Why isn’t health care a US right?

By Laura H. Kahn | November 14, 2011

The US Supreme Court will likely decide on the constitutionality of President Barack Obama’s health care law, the Patient Protection and Affordable Care Act — which requires American citizens to either buy health insurance or incur a penalty — sometime this session. The 11th Circuit Court of Appeals in Atlanta ruled against the law, while other appeals courts, including one in Cincinnati, have either rejected the case or upheld the law.

The Commerce Clause vs. the general welfare. So far, the Supreme Court has never interpreted the Constitution as requiring the right to health care even though Article 1, Section 8, gives Congress the power to levy and collect taxes to “pay the Debts and provide for the common Defence and general Welfare” of the citizenry of the United States. Dictionary.com defines “welfare” as the “good fortune, health, happiness, [and] prosperity” of a person, group, or organization. Wouldn’t health care qualify under this clause?

In fact, it already has. Congress has previously used this clause to defend its passage of Medicare, Medicaid, and the Children’s Health Insurance Program (CHIP), which provide funding for health care services to the elderly and to those who cannot afford them. However, rather than provide government funds — as is the case for Medicare, Medicaid, and CHIP — the Obama health care law requires individuals to purchase health insurance. The lawsuits filed against the legislation challenge, among other things, the authority of Congress to enact an individual requirement to purchase health insurance under the Commerce Clause, which grants legislators the power to regulate interstate commerce.

According to Kim Lane Scheppele, professor of public affairs and director of the Program in Law and Public Affairs at Princeton University, if the Supreme Court does take on the case, it will most likely consider the constitutionality of congressional power to regulate interstate commerce — and not the constitutionality of the right of Americans to general welfare. Therefore, one argument advocates of the health care law make is: Interstate commerce might be adversely affected if an individual cannot move to a new job in another state, because he or she would lose personal health care insurance.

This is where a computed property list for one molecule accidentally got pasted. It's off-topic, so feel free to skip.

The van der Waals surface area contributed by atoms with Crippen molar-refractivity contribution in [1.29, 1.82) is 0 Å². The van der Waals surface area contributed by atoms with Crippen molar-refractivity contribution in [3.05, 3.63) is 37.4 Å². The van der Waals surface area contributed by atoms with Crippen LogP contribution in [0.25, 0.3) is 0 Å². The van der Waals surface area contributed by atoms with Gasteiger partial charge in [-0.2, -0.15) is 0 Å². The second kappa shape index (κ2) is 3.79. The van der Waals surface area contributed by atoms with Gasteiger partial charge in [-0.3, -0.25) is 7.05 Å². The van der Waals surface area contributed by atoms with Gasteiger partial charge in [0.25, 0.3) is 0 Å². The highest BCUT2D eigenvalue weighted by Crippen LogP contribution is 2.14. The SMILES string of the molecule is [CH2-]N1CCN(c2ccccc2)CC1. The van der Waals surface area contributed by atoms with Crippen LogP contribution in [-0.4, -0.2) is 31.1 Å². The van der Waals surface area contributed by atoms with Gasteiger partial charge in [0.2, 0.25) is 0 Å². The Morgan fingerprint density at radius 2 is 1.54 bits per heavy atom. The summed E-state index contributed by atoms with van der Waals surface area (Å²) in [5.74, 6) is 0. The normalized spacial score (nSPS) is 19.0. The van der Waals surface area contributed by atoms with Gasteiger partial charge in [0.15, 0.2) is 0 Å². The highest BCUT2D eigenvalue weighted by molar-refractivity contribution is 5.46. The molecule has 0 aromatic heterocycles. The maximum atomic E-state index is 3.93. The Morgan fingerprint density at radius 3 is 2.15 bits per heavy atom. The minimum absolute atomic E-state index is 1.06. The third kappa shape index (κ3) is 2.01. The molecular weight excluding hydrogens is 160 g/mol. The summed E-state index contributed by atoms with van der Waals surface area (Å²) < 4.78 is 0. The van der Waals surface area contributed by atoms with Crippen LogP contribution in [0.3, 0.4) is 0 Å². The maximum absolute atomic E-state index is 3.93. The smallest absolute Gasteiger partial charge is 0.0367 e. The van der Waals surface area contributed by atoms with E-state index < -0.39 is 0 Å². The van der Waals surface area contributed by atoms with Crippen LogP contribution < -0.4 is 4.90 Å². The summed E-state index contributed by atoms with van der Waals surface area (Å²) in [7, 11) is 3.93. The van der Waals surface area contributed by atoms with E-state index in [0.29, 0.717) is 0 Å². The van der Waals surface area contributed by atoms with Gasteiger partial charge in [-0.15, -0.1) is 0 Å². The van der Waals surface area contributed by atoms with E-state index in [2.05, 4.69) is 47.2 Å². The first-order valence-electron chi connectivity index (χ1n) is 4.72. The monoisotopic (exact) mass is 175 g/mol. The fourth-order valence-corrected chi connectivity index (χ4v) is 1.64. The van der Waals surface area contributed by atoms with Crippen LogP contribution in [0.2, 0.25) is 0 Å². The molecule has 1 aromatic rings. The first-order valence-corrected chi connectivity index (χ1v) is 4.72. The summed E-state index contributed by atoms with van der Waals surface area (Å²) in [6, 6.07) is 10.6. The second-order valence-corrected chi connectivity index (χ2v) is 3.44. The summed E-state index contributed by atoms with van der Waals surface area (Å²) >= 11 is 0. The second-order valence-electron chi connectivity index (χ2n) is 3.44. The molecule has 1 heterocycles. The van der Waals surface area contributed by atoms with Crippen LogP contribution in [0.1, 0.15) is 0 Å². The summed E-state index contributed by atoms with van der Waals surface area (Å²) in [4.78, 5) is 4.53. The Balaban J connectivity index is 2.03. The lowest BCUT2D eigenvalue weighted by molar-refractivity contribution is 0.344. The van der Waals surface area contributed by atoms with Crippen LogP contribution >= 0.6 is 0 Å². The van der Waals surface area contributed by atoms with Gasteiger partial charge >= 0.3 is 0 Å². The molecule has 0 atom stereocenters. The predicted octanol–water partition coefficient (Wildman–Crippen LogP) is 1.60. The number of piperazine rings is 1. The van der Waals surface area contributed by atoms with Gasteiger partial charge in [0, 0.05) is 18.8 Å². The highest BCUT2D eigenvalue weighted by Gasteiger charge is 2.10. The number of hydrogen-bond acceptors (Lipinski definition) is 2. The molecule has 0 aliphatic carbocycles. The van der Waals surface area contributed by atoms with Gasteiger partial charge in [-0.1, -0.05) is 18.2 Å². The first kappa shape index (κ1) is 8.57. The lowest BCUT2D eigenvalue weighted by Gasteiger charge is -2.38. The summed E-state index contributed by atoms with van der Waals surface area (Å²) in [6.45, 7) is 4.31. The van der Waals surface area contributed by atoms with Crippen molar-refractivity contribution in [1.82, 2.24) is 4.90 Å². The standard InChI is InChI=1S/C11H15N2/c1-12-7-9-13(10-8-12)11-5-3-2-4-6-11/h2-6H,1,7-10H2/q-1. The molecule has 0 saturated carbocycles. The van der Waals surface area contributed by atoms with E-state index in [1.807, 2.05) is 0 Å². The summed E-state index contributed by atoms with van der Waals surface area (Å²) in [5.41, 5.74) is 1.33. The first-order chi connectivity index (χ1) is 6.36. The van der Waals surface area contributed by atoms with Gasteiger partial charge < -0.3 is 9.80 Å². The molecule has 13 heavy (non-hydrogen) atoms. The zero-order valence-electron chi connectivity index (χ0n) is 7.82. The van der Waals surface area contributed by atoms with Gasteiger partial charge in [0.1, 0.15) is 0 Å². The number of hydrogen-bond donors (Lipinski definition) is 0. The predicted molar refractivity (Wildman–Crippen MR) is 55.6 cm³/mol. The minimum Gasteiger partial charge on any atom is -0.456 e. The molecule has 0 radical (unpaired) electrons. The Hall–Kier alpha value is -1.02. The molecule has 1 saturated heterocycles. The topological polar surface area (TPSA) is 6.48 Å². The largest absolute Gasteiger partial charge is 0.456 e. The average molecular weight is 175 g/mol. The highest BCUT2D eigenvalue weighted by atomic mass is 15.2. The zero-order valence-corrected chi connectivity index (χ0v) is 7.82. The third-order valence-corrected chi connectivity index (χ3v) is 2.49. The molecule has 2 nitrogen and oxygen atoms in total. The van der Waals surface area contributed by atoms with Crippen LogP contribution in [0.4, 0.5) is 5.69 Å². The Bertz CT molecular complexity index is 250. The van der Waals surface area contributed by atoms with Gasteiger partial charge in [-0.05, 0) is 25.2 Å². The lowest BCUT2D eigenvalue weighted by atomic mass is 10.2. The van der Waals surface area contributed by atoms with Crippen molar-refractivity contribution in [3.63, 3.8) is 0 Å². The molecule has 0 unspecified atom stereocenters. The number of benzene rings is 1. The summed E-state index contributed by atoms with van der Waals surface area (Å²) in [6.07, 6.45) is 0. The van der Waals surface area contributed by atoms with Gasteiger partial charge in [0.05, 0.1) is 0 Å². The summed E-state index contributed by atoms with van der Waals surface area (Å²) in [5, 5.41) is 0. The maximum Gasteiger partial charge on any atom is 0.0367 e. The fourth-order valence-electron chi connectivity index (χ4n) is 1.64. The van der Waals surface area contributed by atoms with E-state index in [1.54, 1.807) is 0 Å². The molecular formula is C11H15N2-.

Another interstate-commerce-based argument that proponents of the Act make: It lowers spending. National health spending in the United States is enormous and accounts for nearly 17.6 percent of the GDP. Most of the health industry is composed of large corporations that operate across multiple states, so the Act is relevant from a purely economic perspective. The insurance mandate spreads the risk pool by making everyone — healthy and sick — buy health insurance, which in turn lowers insurance costs and allows more individuals access to health care.

OK, it’s rather convoluted so far, but it gets worse:

The argument against congressional power to mandate health care through the interstate Commerce Clause is that it would then give Congress unlimited scope in forcing people to buy insurance — or, for that matter, anything related to their health. By ruling the Obama health care law constitutional, opponents argue, the Supreme Court would, in essence, grant Congress the power to force people to buy everything from fruits and vegetables to vitamins and gym memberships — and that of course would be the end of limited government. According to conservatives, the federal government should be responsible for only what is explicitly written in the Constitution: external threats, national defense, commerce, patents, a system of weights and measures, etc.

Well, I would argue that nothing menaces national security more than one particular external threat: a deadly, foreign infectious disease. And the only way to ensure the safety of the citizens against an infectious disease is to have a robust, accessible health care and public health system that is part of the national defense. The federal government should be responsible for these services.

Naturally, there are many more Commerce Clause-based arguments for and against the Act, but — for those of us who aren’t lawyers or constitutional experts — the Talmudic complexity of all of them can be overwhelming.